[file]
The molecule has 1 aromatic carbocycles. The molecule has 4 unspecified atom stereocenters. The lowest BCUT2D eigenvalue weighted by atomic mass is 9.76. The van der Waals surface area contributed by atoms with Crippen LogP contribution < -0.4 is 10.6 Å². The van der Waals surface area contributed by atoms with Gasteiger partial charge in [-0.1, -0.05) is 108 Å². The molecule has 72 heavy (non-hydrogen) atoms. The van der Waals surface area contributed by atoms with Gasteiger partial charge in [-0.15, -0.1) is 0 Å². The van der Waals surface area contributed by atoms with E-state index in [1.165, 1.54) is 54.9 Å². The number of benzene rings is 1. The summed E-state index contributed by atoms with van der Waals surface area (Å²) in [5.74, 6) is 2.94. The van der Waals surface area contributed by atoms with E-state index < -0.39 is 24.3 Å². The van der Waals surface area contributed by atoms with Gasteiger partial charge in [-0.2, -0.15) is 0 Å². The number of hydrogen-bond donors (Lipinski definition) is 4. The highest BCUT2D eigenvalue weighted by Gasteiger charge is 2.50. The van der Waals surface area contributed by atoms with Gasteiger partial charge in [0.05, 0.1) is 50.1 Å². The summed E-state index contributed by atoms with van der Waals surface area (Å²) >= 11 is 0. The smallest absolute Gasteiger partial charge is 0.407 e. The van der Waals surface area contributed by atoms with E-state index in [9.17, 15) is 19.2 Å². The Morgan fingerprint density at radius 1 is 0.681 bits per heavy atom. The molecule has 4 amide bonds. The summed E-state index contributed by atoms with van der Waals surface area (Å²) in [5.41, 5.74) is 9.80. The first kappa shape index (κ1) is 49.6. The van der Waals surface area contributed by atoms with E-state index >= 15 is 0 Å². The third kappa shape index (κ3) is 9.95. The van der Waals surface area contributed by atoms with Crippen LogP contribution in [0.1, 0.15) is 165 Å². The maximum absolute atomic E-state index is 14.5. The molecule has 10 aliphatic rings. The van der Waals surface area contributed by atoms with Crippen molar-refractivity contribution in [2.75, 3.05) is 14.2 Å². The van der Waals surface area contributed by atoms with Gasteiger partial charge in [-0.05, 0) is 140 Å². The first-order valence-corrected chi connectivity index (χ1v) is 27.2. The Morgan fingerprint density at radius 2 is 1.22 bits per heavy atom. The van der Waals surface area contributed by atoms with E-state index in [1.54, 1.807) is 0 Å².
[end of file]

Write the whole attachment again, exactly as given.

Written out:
The molecule has 1 aromatic carbocycles. The molecule has 4 unspecified atom stereocenters. The lowest BCUT2D eigenvalue weighted by atomic mass is 9.76. The van der Waals surface area contributed by atoms with Crippen LogP contribution < -0.4 is 10.6 Å². The van der Waals surface area contributed by atoms with Gasteiger partial charge in [-0.1, -0.05) is 108 Å². The molecule has 72 heavy (non-hydrogen) atoms. The van der Waals surface area contributed by atoms with Gasteiger partial charge in [-0.15, -0.1) is 0 Å². The van der Waals surface area contributed by atoms with E-state index in [1.165, 1.54) is 54.9 Å². The number of benzene rings is 1. The summed E-state index contributed by atoms with van der Waals surface area (Å²) in [5.74, 6) is 2.94. The van der Waals surface area contributed by atoms with E-state index < -0.39 is 24.3 Å². The van der Waals surface area contributed by atoms with Gasteiger partial charge in [-0.2, -0.15) is 0 Å². The number of hydrogen-bond donors (Lipinski definition) is 4. The highest BCUT2D eigenvalue weighted by Gasteiger charge is 2.50. The van der Waals surface area contributed by atoms with Gasteiger partial charge in [0.05, 0.1) is 50.1 Å². The summed E-state index contributed by atoms with van der Waals surface area (Å²) >= 11 is 0. The smallest absolute Gasteiger partial charge is 0.407 e. The van der Waals surface area contributed by atoms with E-state index in [9.17, 15) is 19.2 Å². The Morgan fingerprint density at radius 1 is 0.681 bits per heavy atom. The molecule has 4 amide bonds. The summed E-state index contributed by atoms with van der Waals surface area (Å²) in [5.41, 5.74) is 9.80. The first kappa shape index (κ1) is 49.6. The van der Waals surface area contributed by atoms with E-state index >= 15 is 0 Å². The third kappa shape index (κ3) is 9.95. The van der Waals surface area contributed by atoms with Crippen LogP contribution in [0.1, 0.15) is 165 Å². The maximum absolute atomic E-state index is 14.5. The molecule has 10 aliphatic rings. The van der Waals surface area contributed by atoms with Crippen molar-refractivity contribution in [2.75, 3.05) is 14.2 Å². The van der Waals surface area contributed by atoms with Gasteiger partial charge in [-0.05, 0) is 140 Å². The first-order valence-corrected chi connectivity index (χ1v) is 27.2. The Morgan fingerprint density at radius 2 is 1.22 bits per heavy atom. The van der Waals surface area contributed by atoms with E-state index in [1.54, 1.807) is 0 Å².